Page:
Open source phone OS

I have PinePhone the very basic model (2G RAM, 16G ROM) and it runs Mobian (Debian with mobile extensions) and Phosh as UI (based on GTK+). This combination fully satisfies me. Needless to say, it acts primarily as a smartphone with all GSM functions.

Additionally, Phosh allows installing and running any Linux arm64 application (not specially written for UI), even if it is not optimized for phone size and touchscreen. In this case Phosh is capable of scaling applications on per-application base. So, for me, this is the only mobile Linux UI which gives me access to all desktop Linux application out of the box, and Debian repository has plenty of applications.

Returning to this remark, it occurred to me last night that Linux could be considered a European alternative, being written by someone in Finland. As you say it does not feel like a European system anymore since Linus moved to the USA and most of the dominant firms using Linux are US. And it certainly does not count as “alternative” since the biggest mobile operating system is of course a linux distro called Android.

I suspect many of us as Haiku enthusiasts, whilst not opposed to Linux per se, are not especially interested in whilst accepting that smartphone-specific distros do meet our desire for non-commercial mobile firmware. That is why I follow the progress of Genode on the Pinephone with interest.

Good day,

I also own a Pinephone, the basic (2GB RAM, 16GB emmc -very, very, very low specs for a phone, even a linux phone-) Ubuntu Touch one. While the idea is appealing, it is sitll in a very early stage. I’ve tried almost all distros available on the Pinephone to end up that UT is the one that is “more targeted” to a phone. Also have quite some hardware issues with my device like screen flickering, device turning hot to the level of bending the simcard, issues with network stability… I was never able to use it as a daily driver anyway.
It seems that the Pinephone Pro addresses some of the issues of the original Pinephone, but at more than twice the price. At that price tag, the Volla Phone 22 is more appealing, having also the possibility of multiboot different distros. Also the finishing of the Volla Phone 22 looks more polished than the Pinephone, and priced very close to the Pinephone Pro.

Right now I’m using Lineage on an old Motorola G5s, though the process to get it installed is not straightforward, not as straightforward as loading any distro on the Pinephone. No experience with the Volla Phone as don’t have one.

Nonetheless, the biggest issue I have with any phone is the interface. Usually, interfaces don’t scale well. The only one that did scale properly has already disappeared, Windows Phone. By properly I mean that all the contents of any app resize to fit the window and expand scrolling down, or sliding to next page right, which I haven’t seen on any other interface. Besides the completely black background with white text. While not perfect, UT is the one that I’ve experienced has the best scaling and also has a black background/white text interface, instead of those trending shades of greys/browngreys/bluegreys of today.

The options are scarce and it’s not possible to test them all together to evaluate, as only option is: buy a Pinephone Pro, buy a Volla Phone, buy a regular phone that allows installing Lineage (or other AOSP ROM derivative), put them side by side, compare.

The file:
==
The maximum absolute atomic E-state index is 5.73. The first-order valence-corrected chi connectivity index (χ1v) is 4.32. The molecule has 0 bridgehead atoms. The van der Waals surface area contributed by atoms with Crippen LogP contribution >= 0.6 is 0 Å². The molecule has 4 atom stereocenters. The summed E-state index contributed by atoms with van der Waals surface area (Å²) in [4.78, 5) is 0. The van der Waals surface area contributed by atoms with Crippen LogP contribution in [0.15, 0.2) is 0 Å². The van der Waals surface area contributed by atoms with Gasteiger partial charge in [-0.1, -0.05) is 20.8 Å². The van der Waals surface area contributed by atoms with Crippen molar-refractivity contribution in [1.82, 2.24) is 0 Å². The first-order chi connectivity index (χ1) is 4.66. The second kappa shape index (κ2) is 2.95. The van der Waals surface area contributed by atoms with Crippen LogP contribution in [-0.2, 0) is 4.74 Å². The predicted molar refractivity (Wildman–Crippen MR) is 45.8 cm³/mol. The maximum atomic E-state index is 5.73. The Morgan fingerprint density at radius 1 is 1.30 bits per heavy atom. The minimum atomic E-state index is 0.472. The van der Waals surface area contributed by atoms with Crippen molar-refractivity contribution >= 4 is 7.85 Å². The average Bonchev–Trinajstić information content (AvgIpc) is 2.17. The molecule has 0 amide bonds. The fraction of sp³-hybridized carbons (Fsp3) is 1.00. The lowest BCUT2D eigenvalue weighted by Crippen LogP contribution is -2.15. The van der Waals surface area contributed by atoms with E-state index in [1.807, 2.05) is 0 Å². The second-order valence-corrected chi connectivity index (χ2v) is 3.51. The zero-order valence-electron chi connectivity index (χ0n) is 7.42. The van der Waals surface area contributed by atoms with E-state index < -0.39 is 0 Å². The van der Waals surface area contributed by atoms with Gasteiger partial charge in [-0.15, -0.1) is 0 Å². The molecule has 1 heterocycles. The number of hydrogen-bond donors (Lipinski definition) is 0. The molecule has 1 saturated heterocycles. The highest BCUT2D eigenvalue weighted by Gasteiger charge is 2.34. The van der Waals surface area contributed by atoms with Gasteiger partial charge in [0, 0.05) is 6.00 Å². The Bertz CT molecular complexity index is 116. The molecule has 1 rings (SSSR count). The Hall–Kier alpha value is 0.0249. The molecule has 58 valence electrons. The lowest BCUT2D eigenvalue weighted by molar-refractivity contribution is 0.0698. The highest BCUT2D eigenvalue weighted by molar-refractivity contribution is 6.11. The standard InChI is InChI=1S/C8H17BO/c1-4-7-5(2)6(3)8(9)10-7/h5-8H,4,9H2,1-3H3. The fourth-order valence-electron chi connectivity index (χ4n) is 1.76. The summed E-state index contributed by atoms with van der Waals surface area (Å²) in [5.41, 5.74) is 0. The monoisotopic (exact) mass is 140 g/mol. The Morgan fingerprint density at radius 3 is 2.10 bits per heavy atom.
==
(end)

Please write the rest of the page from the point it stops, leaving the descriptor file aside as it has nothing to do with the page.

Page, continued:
I’ll stick with the Lineage for the time being, while keeping an eye on the Pinephone Pro and the Volla Phone. If their price drops, I might go there.


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As PulkoMandy mentioned, there are open source degoogled Android ROMs, the most user friendly imo being /e/ by Murena, which I use myself and I found the experience excellent. It’s actually much better and faster than the bloated stock rom. You are trading some security (they are still a bit slow with patching vulnerabilities) for much improved privacy and a much wider range of supported devices than other security or privacy focused Android projects.

They also sell phones with the rom pre-installed, which can be recommended to novices who would struggle with unlocking bootloaders and flashing roms.

I haven’t tried their Nextcloud-based cloud offerings since I have a Synology NAS for everything I need, but it seems to work well for others.

@squizzler , actually, you’d get a few arguing with you about your “Linux could be considered European alternative, being written by someone in Finland”. The GNU people used Torvald’s kernel “Linux kernel” to build the GNU Linux OS on top of.

I don’t have a dog in this race. I’m just saying, Torvald’s kernel, with GNU OS on top. Luckily Richard Stallman isn’t here… lol

Very good point, and I am usually a bit of a stickler for terminological exactitude! To my defence I did say “Linux” was a European development, not “GNU/Linux”.

Your point also applies to Android. I am not sure how much of the broader “GNU” is included but since the popular desktop alternative is properly called GNU/Linux, perhaps Google’s mobile phone OS should really be named “Android/Linux”? :grinning: Actually, having written that, it strikes me not to be such a bad idea, since they could call their new Fuchsia system Android/Zircon (zircon is the Fuchsia kernel) and thus keep their Android branding.

Ultimately I agree a EU desktop/mobile system would be a fine development, and even if it is free to everyone, GNU/Linux is not it.